16 C
Byron Shire
April 15, 2024

These wonder women are worthy of awards

Latest News

Transgender rights

Mandy Nolan might be surprised to discover how many women of all political persuasions, feminists or not, are alarmed...

Other News

Peace

Elimination by people-power voting is necessary to remove dictators from Russia, Israel, China, Iran, wannabe (again!) North Korea, to...

School holidays special event at the Botanic Gardens

This April school holidays, a magical outdoor theatre show for kids is happening in Lismore Rainforest Botanic Gardens. Understory is a magical, interactive theatre adventure for kids.

Mandy Nolan’s Soapbox: Why The Nude Beach is a Wicked Problem

How do you keep a nude beach safe from sex pests, accepting nudity is not the cause, but that a remote location can encourage predatory opportunism? For me, Tyagarah nude beach is a wicked problem. And I don’t mean morally. I mean culturally.

Bangalow retaining wall damage

The wall supporting the western end of Deacon Street has failed – opposite the Roman Catholic Church. Fortunately, this...

Weighing in on Gaza and Israel

I’ve hesitated to weigh in on the ongoing debate about Gaza and Israel, but Michal Schiff’s pain over the...

We wonder why

Living in Byron Shire the majority of people continue to ask why is this organisation continuously letting this community...

 

Each year Tweed Shire Women’s Service awards outstanding women in our Tweed community: women who work tirelessly and often unnoticed supporting, guiding and promoting a safer more equitable society.

This year’s awards were held yesterday, International Women’s Day, at Kingscliff Beach Bowls Club.

This year’s Woman of the Year award deservedly went to Julie West (pictured), the founder of the Tweed Heads Women in Business, which supports, mentors, and provides opportunities to more than 50 local business women. A practising accountant, Julie also manages to find time to be active in number of local organisations, including On-Track Community Projects, Seagulls Charity Ball, Kids in Need Annual Dragon Boat event, was the 2011 team captain for the Rio Tinto Ride to Conquer Cancer and is an active support member of the Bali Orphans.

In nominating Julie for the award, Leone Crayden said, ‘Julie was inspirational in motivating a group of girlfriends who have an annual get-together to collect numerous small gifts of clothing, footwear, and useful school stationery, and to visit an orphanage in Bali to deliver these items. One of these ladies stated, “even on holidays Julie is thinking of not only the local community but the community she is visiting”. Julie has a strong sense of social justice.’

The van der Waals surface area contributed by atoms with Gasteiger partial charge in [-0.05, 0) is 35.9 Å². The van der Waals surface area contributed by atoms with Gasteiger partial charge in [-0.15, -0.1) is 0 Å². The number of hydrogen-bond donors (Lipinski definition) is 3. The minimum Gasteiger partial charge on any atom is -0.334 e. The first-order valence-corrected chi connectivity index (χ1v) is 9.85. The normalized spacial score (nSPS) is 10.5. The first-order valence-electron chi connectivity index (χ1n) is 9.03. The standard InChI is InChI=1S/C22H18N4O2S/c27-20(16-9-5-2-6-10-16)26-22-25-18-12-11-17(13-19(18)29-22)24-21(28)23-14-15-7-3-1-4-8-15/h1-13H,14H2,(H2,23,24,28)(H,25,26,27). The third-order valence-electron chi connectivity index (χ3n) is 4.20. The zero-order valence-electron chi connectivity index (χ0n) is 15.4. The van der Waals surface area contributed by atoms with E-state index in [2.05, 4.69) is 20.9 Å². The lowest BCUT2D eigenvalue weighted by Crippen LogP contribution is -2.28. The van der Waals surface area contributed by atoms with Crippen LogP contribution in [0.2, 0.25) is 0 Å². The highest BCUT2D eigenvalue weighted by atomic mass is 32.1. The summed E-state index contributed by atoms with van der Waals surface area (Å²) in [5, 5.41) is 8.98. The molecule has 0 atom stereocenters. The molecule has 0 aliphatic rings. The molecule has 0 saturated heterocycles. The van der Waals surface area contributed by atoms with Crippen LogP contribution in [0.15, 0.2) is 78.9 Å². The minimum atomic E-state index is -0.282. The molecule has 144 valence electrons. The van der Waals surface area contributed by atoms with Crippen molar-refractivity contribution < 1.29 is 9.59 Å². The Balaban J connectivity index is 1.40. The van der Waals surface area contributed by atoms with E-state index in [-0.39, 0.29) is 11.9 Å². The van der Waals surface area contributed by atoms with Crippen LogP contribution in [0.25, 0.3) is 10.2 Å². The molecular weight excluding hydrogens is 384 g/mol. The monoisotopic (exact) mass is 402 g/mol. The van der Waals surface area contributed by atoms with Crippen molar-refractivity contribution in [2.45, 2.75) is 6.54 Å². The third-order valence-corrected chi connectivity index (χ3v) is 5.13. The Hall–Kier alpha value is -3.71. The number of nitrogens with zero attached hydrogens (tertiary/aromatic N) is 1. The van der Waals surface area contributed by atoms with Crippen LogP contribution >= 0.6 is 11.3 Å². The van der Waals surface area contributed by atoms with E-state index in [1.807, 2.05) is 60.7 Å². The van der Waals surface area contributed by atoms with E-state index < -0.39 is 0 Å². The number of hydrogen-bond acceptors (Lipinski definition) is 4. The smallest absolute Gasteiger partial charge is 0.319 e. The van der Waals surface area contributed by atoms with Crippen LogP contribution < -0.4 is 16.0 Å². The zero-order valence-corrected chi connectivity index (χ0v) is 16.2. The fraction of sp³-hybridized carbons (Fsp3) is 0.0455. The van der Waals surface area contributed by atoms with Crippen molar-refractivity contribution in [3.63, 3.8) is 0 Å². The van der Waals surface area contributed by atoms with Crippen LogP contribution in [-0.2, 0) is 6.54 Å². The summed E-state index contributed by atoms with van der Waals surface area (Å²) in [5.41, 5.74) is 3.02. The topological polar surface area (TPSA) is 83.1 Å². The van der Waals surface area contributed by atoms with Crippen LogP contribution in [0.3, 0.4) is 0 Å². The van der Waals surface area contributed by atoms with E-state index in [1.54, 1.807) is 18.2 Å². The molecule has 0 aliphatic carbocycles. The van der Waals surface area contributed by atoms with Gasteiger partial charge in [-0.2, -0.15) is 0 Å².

Other award winners are:

Community Supporters & Volunteers – Ann Anderson; for her role as volunteer and treasurer with the Murwillumbah Evening View Club and Murwillumbah District Hospital.

Aged Care – Doreen Welsh formed the Twin Towns Friends in 1997. The focus of the association is to assist and connect over-65-year-olds in our community. Doreen continues to support more than 200 clients.

Youth & Children – Ellen Oldfield; in 2004 at the age of 64, when most people are thinking of retiring, Ellen joined the Department of Community Services, where she has supported, guided, advocated and significantly contributed to the safety and wellbeing of children in our community.

Emergency – Theresa Zambelli teaches first aid throughout the far north coast is a member of the Rural Fire Service brigade and is the volunteer treasurer for the Burringbar Rural Fire Service. Theresa drives the trucks, attends the fires and promotes ‘fire wise’ in the local high schools.

Arts & Music – Carolyn Rifello is currently the chairperson of Caldera Art. She is a founding member of Tweed CAN (Climate Action Now) and is involved in Northern Rivers Guardians, Tweed Valley Wildlife Carers and Red Cross. Carolyn has been involved in sustainability and bush regeneration projects throughout the area.

Indigenous and Culture – Bec Couch has been the driving force in her role as Aboriginal liaison officer with the Tweed police, in bringing a huge range of education, support and development programs to the Tweed for women, men and young people.


Support The Echo

Keeping the community together and the community voice loud and clear is what The Echo is about. More than ever we need your help to keep this voice alive and thriving in the community.

Like all businesses we are struggling to keep food on the table of all our local and hard working journalists, artists, sales, delivery and drudges who keep the news coming out to you both in the newspaper and online. If you can spare a few dollars a week – or maybe more – we would appreciate all the support you are able to give to keep the voice of independent, local journalism alive.

LEAVE A REPLY

Please enter your comment!
Please enter your name here

Bangalow retaining wall damage

The wall supporting the western end of Deacon Street has failed – opposite the Roman Catholic Church. Fortunately, this type of wall usually collapses...

We wonder why

Living in Byron Shire the majority of people continue to ask why is this organisation continuously letting this community down as far as representing...

Aid workers killed

I along with the Israeli and Jewish community in general mourn with the rest of the world for the tragic loss of the seven...

Rains, drains, floods

The ABC news and Guardian recently published reports of the potential return of La Niña in 2024 bringing similar rain to 2022. We just experienced...